Whether you have a kindergartener, fourth grader, or senior starting back to school this week, the middle of August is surely a busy (and sometimes stressful) time for families. The Platte County R-3 School District begins its 2014-15 year Aug. 14. Although there is still time for cookouts and squeezing in a few more trips to the lake, the start of school often symbolizes a return to routine and tighter schedules and the end of summer. Do you remember a specific first day of school? Were you nervous, excited, maybe a little of both? There are so many questions that kids face when starting school. Will my teachers be nice? Can I make any friends? How do I get into my locker? After the new shoes, backpacks, and spiral notebooks are purchased, how will your family start the school year off right? Here are some tips for easing, rather than stumbling, into the school year. Start routines early. This is especially important for younger children. Begin earlier bedtimes at least a few nights before school starts, maybe even a week. Some parents choose to begin limiting TV and other screen time in the week or so leading up to school. Adequate sleep for children ensures that they are alert during school and helps fight illness. Organize, organize. Before school starts is an ideal time take inventory of things such as clothing, lunch items and supplies. Clean your child’s room, including closets, drawers and desks. Most children can either help with this task or complete it themselves with some specific directions. Set up message boards, hallway bins and other school-related organizational items. Think Success. Having a positive attitude about your child’s upcoming academic year is important. No matter the age, kids need to feel that their parents think that they can do well. Even if your child had a difficult time last year in school, this is a new beginning. Encourage your child to be hopeful about school by identifying the positive things about this year, whether it’s a new school, playing a sport or meeting new friends. Individualize your child. This can be a hard one for parents. A cluster of 15-year-old girls giggling can all be perceived as being the same, but the reality is that every child is different, even if they are the same age. What is unique about your child? How do you imagine your child’s personality traits impacting their school experience? Consider that your child may have unique academic or learning needs that will need to be addressed. Find passion and purpose. Foster curiosity and excitement in your child in the area that he or she is most interested in. This could be cooking, writing, music or community service. How can you connect your child’s passions and interests with their academic goals? Middle- and high-school-aged children may be showing an interest in a particular field of study or career. Consider including alternative learning methods such as documentary shows, museums, books and volunteering as a way to increase your child’s excitement for learning. Nighttime efforts help. Many parents have found success in preparing for the school day the night before. Mornings have a way of moving faster than other times of day, and for those mornings that you oversleep or the dog gets out of the yard, having a lot of things prepared in advance can be a lifesaver. Lay out clothes or breakfast items and have all forms signed and in backpacks. Devote an extra 15 minutes each night to school preparation, and the morning stress level in your household will be reduced. As the school year begins and then progresses, stay tuned for additional “Be Well” columns with information that pertains to the education and well-being of our children. As Nelson Mandela said, “Education is the most powerful weapon which you can use to change the world.” Our children’s first encouragement to change this world comes from us, by preparing them to receive education and immerse themselves in knowledge and experience. Here’s hoping that everyone has a fantastic school year. Until next time, be well.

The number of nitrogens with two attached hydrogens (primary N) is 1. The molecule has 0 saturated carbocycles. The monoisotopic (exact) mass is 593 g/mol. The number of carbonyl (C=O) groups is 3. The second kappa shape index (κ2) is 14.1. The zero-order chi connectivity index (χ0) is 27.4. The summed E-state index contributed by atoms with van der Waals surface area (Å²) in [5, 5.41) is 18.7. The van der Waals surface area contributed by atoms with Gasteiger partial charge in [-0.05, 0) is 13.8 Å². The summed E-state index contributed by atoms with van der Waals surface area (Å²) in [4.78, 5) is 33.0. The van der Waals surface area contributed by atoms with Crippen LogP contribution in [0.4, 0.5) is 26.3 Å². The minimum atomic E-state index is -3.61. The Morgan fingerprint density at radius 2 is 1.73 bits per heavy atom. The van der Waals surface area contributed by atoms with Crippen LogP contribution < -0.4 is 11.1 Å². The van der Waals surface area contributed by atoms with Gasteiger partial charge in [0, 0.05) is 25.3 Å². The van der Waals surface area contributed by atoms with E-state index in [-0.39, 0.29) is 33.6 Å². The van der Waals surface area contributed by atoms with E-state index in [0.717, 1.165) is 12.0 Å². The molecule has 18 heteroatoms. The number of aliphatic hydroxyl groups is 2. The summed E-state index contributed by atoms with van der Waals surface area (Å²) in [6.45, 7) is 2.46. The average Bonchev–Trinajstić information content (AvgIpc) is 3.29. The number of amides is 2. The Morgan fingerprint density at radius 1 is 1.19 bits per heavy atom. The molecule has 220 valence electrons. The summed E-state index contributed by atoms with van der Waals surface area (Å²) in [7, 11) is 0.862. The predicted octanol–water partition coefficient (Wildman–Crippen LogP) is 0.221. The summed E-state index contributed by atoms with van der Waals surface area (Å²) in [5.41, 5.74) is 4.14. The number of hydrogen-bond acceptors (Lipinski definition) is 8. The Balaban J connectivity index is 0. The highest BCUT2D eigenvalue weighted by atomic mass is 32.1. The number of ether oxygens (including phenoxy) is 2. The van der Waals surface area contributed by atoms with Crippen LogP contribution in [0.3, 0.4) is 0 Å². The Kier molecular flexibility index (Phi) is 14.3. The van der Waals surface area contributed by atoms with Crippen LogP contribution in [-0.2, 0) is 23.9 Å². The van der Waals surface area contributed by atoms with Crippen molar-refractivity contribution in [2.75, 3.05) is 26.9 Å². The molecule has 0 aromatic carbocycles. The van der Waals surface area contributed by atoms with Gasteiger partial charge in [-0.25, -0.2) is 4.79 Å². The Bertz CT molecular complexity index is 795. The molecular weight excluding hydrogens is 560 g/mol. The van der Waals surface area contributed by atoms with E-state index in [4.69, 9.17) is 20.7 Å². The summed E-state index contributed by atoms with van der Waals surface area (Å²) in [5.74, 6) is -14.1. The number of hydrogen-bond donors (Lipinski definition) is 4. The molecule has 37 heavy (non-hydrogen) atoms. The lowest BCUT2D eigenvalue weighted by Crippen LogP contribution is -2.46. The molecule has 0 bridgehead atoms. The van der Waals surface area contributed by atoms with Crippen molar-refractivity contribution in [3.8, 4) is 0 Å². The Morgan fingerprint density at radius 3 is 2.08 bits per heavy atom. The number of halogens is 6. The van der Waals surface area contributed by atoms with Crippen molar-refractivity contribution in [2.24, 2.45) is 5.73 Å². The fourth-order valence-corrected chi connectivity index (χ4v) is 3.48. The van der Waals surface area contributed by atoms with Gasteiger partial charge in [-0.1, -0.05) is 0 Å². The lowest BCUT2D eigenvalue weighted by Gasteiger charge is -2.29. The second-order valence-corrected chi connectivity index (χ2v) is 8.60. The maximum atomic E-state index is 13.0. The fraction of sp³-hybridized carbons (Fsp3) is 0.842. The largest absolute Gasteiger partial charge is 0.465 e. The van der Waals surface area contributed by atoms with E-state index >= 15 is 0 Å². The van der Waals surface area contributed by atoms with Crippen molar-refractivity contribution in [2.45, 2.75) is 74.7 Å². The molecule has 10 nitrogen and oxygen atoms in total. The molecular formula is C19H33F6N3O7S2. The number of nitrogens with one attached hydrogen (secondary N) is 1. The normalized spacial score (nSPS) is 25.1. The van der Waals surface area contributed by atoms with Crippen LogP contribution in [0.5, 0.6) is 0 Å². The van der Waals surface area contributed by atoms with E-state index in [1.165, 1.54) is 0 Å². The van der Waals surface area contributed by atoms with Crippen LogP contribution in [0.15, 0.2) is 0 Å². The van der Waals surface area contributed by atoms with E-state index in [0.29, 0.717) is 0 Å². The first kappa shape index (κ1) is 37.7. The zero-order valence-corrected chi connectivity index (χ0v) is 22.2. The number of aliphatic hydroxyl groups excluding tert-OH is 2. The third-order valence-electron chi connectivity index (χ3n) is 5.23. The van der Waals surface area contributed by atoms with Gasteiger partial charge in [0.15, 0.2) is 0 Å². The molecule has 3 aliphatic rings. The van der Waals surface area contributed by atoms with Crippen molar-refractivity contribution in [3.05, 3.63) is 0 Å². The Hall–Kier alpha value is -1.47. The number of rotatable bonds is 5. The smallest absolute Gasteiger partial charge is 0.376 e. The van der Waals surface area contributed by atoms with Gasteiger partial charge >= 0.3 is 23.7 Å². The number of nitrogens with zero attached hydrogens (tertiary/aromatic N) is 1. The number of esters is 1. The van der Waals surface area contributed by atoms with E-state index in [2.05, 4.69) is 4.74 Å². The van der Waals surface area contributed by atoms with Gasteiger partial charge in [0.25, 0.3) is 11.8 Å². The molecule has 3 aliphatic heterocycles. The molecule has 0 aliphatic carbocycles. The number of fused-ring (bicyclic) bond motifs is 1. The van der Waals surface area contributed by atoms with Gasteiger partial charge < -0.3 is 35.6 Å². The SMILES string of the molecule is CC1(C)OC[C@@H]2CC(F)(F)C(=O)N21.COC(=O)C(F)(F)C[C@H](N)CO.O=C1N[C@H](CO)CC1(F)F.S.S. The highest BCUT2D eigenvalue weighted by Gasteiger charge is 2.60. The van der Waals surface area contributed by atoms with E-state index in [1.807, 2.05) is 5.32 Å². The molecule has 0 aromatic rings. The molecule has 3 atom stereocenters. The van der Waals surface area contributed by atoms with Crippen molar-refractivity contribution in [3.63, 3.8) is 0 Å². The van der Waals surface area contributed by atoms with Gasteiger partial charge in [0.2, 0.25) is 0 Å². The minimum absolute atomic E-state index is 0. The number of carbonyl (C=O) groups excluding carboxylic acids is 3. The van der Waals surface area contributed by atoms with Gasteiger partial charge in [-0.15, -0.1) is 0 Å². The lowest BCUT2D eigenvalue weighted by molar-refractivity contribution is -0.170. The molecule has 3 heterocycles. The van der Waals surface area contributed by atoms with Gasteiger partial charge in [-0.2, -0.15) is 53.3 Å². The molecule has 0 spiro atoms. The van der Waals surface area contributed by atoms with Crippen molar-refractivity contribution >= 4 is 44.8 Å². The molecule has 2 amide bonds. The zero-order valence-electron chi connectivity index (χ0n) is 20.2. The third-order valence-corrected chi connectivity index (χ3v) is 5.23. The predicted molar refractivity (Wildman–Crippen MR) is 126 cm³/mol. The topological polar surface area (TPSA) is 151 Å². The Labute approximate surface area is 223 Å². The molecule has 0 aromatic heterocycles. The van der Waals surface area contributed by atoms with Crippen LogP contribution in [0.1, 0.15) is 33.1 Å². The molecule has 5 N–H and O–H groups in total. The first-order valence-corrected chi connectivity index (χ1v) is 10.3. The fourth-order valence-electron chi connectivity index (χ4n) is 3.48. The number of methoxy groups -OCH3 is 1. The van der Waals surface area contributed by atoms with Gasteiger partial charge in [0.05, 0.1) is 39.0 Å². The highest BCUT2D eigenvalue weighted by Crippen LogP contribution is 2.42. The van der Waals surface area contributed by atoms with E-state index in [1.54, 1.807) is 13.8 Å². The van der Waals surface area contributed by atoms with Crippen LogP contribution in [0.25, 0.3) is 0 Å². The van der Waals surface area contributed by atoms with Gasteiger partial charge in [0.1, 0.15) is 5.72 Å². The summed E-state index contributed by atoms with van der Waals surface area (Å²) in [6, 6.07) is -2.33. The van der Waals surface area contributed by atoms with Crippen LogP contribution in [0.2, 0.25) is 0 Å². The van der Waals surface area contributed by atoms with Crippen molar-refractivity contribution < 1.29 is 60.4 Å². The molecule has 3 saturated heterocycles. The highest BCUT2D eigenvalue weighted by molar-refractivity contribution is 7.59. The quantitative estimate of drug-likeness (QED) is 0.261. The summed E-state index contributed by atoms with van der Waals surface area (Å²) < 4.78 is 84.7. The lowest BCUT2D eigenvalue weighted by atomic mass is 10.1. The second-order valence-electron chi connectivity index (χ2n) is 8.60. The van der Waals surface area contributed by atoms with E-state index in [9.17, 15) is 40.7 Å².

Diane Bigler is a licensed clinical social worker who lives in Platte City with her family. She may be reached by e-mail at firstname.lastname@example.org.